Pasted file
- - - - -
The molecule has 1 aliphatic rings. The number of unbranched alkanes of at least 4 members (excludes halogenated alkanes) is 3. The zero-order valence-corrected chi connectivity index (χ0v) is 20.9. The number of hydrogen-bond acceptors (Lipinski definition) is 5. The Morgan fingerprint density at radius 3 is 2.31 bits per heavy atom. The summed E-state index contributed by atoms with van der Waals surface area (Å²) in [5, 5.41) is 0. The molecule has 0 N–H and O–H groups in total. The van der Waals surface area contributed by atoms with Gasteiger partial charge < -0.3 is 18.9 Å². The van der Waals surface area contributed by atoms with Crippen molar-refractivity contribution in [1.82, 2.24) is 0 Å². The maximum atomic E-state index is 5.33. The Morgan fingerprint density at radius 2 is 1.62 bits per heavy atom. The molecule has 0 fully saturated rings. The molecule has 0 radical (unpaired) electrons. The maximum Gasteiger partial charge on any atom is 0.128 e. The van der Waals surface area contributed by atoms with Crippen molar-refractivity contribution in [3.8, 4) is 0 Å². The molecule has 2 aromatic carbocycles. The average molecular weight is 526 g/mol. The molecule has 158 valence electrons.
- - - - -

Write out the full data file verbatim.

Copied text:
The molecule has 1 aliphatic rings. The number of unbranched alkanes of at least 4 members (excludes halogenated alkanes) is 3. The zero-order valence-corrected chi connectivity index (χ0v) is 20.9. The number of hydrogen-bond acceptors (Lipinski definition) is 5. The Morgan fingerprint density at radius 3 is 2.31 bits per heavy atom. The summed E-state index contributed by atoms with van der Waals surface area (Å²) in [5, 5.41) is 0. The molecule has 0 N–H and O–H groups in total. The van der Waals surface area contributed by atoms with Gasteiger partial charge < -0.3 is 18.9 Å². The van der Waals surface area contributed by atoms with Crippen molar-refractivity contribution in [1.82, 2.24) is 0 Å². The maximum atomic E-state index is 5.33. The Morgan fingerprint density at radius 2 is 1.62 bits per heavy atom. The molecule has 0 fully saturated rings. The molecule has 0 radical (unpaired) electrons. The maximum Gasteiger partial charge on any atom is 0.128 e. The van der Waals surface area contributed by atoms with Crippen molar-refractivity contribution in [3.8, 4) is 0 Å². The molecule has 2 aromatic carbocycles. The average molecular weight is 526 g/mol. The molecule has 158 valence electrons.